In People v People v Kolupa (2009 NY Slip Op 01039 [4th Dept 2/11/09]) the court split 3-2 as to whether there was sufficient corroboration of the testimony of the 7 year old complainant regarding a rape charge. More importantly, it appears that that the Court split as to what type of corroboration is required.
The majority held that the unsworn testimony of the seven-year-old victim was sufficiently corroborated by evidence of defendant's opportunity, the testimony concerning defendant's statements to the police and the testimony of other witnesses. The majority held that "[s]trict corroboration of every material element of the charged crime is not required, as the purpose of corroboration is to ensure the trustworthiness of the unsworn testimony rather than [to] prove the charge itself" (People v Petrie, 3 AD3d 665, 667; see Groff, 71 NY2d at 108-110).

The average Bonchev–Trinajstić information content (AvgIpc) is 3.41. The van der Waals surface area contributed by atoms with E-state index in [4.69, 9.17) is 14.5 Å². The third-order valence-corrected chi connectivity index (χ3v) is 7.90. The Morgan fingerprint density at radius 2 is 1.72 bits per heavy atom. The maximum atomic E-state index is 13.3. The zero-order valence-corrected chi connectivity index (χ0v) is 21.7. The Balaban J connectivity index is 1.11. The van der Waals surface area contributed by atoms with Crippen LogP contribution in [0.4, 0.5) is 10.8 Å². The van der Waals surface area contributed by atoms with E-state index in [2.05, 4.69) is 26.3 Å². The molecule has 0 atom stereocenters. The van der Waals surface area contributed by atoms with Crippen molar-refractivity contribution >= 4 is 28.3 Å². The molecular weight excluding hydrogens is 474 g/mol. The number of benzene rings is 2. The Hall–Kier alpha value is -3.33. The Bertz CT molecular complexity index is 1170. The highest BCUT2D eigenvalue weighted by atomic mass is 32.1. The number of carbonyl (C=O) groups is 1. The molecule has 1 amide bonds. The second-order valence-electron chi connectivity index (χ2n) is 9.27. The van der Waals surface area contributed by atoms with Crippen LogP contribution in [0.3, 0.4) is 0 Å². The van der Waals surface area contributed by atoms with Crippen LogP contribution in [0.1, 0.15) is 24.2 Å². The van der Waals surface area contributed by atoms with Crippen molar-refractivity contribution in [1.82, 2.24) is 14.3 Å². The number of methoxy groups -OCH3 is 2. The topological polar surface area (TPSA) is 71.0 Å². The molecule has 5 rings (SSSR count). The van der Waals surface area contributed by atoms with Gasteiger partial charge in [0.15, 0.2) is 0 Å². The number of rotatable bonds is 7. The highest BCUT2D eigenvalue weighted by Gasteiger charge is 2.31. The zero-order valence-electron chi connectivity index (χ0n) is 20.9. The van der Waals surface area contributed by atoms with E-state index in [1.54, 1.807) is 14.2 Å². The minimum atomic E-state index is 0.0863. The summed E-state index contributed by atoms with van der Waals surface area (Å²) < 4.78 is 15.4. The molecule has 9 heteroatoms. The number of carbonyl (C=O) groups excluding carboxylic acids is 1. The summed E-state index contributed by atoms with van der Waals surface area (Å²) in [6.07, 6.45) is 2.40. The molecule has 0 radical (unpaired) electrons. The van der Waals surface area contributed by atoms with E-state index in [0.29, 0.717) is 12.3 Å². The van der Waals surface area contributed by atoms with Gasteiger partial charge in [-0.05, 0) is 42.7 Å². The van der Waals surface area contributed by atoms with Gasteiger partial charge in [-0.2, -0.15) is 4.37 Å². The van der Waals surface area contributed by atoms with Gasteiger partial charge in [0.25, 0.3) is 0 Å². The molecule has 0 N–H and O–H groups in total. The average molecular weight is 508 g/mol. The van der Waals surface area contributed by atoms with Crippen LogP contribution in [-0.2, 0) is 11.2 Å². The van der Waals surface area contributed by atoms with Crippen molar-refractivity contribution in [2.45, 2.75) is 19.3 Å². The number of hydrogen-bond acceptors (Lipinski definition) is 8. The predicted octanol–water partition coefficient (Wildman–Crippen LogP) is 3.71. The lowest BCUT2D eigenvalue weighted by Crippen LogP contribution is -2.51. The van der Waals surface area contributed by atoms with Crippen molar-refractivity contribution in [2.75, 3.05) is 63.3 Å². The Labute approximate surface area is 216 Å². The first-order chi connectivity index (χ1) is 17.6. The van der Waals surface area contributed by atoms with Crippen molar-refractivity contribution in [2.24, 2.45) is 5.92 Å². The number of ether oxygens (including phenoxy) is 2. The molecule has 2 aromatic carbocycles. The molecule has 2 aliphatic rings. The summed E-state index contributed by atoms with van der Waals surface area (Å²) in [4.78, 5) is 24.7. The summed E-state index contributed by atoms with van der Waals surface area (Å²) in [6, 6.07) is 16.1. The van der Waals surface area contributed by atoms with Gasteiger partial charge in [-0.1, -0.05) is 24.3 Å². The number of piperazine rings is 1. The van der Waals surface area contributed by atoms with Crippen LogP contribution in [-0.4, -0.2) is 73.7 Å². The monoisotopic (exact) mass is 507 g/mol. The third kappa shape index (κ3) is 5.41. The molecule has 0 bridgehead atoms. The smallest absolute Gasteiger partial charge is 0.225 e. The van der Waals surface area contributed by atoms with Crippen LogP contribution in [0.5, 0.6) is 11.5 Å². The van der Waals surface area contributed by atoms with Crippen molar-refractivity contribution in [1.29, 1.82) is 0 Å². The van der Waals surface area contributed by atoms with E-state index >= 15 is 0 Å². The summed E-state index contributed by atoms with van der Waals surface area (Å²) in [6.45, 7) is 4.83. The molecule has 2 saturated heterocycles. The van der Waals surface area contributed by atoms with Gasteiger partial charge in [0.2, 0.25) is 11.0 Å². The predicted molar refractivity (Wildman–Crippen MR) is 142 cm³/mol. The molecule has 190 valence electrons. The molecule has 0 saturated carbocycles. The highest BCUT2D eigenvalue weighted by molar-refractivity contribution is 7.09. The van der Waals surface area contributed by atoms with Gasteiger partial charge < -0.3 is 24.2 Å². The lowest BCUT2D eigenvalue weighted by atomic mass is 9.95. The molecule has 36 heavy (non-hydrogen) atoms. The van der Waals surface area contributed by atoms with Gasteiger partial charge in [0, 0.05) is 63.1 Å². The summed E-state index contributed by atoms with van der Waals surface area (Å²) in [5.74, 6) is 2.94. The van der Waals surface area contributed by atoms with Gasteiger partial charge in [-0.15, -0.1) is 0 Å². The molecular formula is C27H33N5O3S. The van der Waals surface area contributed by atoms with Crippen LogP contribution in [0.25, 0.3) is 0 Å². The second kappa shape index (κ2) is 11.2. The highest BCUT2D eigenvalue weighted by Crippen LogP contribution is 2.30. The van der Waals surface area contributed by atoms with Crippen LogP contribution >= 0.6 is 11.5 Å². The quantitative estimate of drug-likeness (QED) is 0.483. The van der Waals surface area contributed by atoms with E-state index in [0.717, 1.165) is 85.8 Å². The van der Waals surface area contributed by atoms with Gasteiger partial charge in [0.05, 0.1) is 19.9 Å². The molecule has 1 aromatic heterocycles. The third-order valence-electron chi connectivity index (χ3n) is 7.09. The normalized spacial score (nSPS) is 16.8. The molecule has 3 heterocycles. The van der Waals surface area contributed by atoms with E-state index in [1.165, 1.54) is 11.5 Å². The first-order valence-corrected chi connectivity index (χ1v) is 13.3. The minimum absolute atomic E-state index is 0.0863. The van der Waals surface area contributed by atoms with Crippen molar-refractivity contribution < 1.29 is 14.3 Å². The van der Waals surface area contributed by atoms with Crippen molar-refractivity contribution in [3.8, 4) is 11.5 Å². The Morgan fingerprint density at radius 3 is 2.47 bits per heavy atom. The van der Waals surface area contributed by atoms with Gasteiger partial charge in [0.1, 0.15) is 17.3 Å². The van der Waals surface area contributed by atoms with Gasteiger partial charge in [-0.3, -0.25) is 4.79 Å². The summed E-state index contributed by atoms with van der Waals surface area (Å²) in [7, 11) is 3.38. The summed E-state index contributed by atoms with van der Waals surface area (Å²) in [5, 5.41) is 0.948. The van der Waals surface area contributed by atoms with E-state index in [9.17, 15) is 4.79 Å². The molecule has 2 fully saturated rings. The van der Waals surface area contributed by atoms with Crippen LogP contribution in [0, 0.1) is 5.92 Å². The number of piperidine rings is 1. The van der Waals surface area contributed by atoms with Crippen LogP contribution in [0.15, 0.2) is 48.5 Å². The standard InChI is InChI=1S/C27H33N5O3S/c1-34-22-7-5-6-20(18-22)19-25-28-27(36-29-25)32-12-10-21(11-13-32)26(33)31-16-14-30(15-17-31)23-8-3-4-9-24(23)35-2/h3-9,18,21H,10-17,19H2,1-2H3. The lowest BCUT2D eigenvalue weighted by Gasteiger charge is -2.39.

By contrast, the dissenting justices emphasized that the "corroboration standard . . . requires proof of circumstances tending to prove the material facts of the crime and tending to connect the defendant to that crime" (People v Guerra, 178 AD2d 434, 434-435; see generally People v Groff, 71 NY2d 101, 109). The dissenting justices then pointed out that the two physicians who examined the victim testified that they found nothing of significance in their examination of the victim's genitals. The dissenting justices, concluded, that "[a]lthough the testimony concerning defendant's statements to the police established that defendant admitted that he exposed himself to the victim, there was no evidence that defendant admitted that he committed any other physical acts with respect to the victim."